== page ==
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Improving Our Beach Water Quality
Heal the Bay Logo Residents in the Second District have reason to be proud of the ongoing efforts by our City to improve water quality along our beaches, marinas and harbor. The most recent Heal the Bay Report Card gave every point along our coast an A or B grade. To view the report card from Heal the Bay, please go to and click on The Beach Report Card in the top right hand corner.

In its breakdown of Southern California beaches, the report made mention of Long Beach:

This summer marks a dramatic improvement in Long Beach’s beach grades, with 100% of beaches receiving A and B grades. This is an impressive 27% improvement over last year (73% A and B grades), as well as the third summer in a row Long Beach has shown improved water quality. In general, beach water quality at the main beaches in Long Beach tends to be impacted by the Los Angeles River. This is supported by an extensive source tracking study which showed the vast majority of bacterial contamination at Long Beach beaches was a result of pollution from the Los Angeles River. The City of Long Beach has remained dedicated to improving beach water quality through the implementation of several mitigation projects, including at Colorado Lagoon, which is listed on the State of California’s 303(d) list as an impaired water body. Phase 1 of the Colorado Lagoon Project included installing bioswales, storm drain diversions, and removing large amounts of bioaccumulation, was completed in April 2011. Phase 2 will be underway this fall and focuses on further improvements to the tidal connection between the lagoon and Marine Stadium.


Heal the Bay today released its report of beach water quality, with Long Beach receiving excellent marks for its beach water quality. Water quality in Long Beach showed "dramatic improvement," with all beaches receiving an "A" grade except for one "B" at Mother's Beach from the Heal the Bay 2011 End of Summer Beach Report Card. This is the third summer in a row Long Beach has shown improved water quality.

As Heal the Bay noted, "The City of Long Beach has remained dedicated to improving beach water quality through the implementation of several mitigation projects." The Report Card singled out recently completed improvements at Colorado Lagoon, including:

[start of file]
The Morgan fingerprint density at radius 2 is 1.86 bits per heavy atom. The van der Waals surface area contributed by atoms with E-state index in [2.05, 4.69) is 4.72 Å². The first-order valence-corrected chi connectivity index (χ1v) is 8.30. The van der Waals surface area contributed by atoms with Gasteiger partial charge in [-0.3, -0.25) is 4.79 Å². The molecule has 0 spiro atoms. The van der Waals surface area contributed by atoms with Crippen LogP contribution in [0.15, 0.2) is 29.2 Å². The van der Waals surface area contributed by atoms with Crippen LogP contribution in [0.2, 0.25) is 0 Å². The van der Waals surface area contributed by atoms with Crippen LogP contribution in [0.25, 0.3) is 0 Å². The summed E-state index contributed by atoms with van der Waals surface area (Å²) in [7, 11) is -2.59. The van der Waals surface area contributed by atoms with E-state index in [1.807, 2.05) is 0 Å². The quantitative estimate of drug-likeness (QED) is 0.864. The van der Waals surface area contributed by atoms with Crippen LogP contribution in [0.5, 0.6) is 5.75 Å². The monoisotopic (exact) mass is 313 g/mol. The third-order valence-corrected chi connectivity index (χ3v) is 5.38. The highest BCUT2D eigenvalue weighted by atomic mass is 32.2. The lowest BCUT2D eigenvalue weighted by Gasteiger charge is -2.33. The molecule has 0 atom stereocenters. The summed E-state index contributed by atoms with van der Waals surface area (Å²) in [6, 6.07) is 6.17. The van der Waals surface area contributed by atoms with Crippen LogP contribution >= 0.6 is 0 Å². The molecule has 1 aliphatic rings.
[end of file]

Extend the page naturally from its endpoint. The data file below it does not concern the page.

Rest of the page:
- Removing contaminated sediment;
- Cleaning an underground culvert to improve water circulation with Alamitos Bay;
- Installing bioswales to naturally filter out stormwater contaminants; and
- Install trash traps and a low-flow diversion system to divert some of the most heavily contaminated stormwater into the sewage system.

Other factors affecting recreational water quality include the amount of rainfall, and the frequency and severity of sewage spills from upstream communities.

Here are some additional examples of how water quality is improving in Long Beach:

Long Beach has been proactive in the implementation of best management practices to reduce bacteria levels in recreational waters.

Long Beach and 15 upriver cities are installing thousands of trash-capturing devices in regional storm drains that flow to the Los Angeles River and then the Long Beach coastline. This project, nearly complete, will prevent hundreds of tons of trash from entering the storm drains with urban runoff.

The City signed an historic agreement with the Army Corps of Engineers in 2010 to conduct the East San Pedro Bay Ecosystem Restoration Study to study potential changes to the Long Beach Breakwater, Los Angeles River, and the Bay to improve water quality, restore the ecosystem, and create recreational opportunities.

The Los Angeles County Termino Avenue Storm Drain Project, which is nearly complete, includes multiple water quality protection attributes:

- Oil and grease absorbent sponges;
- Retractable catch basin screens to keep trash from entering the storm drain system; and
- A low-flow diversion system to improve the water quality of storm runoff.

The City of Long Beach continues to test our recreational waters weekly throughout the year. These results are available online at and on our 24-hour recorded water information line, 562.570.4199.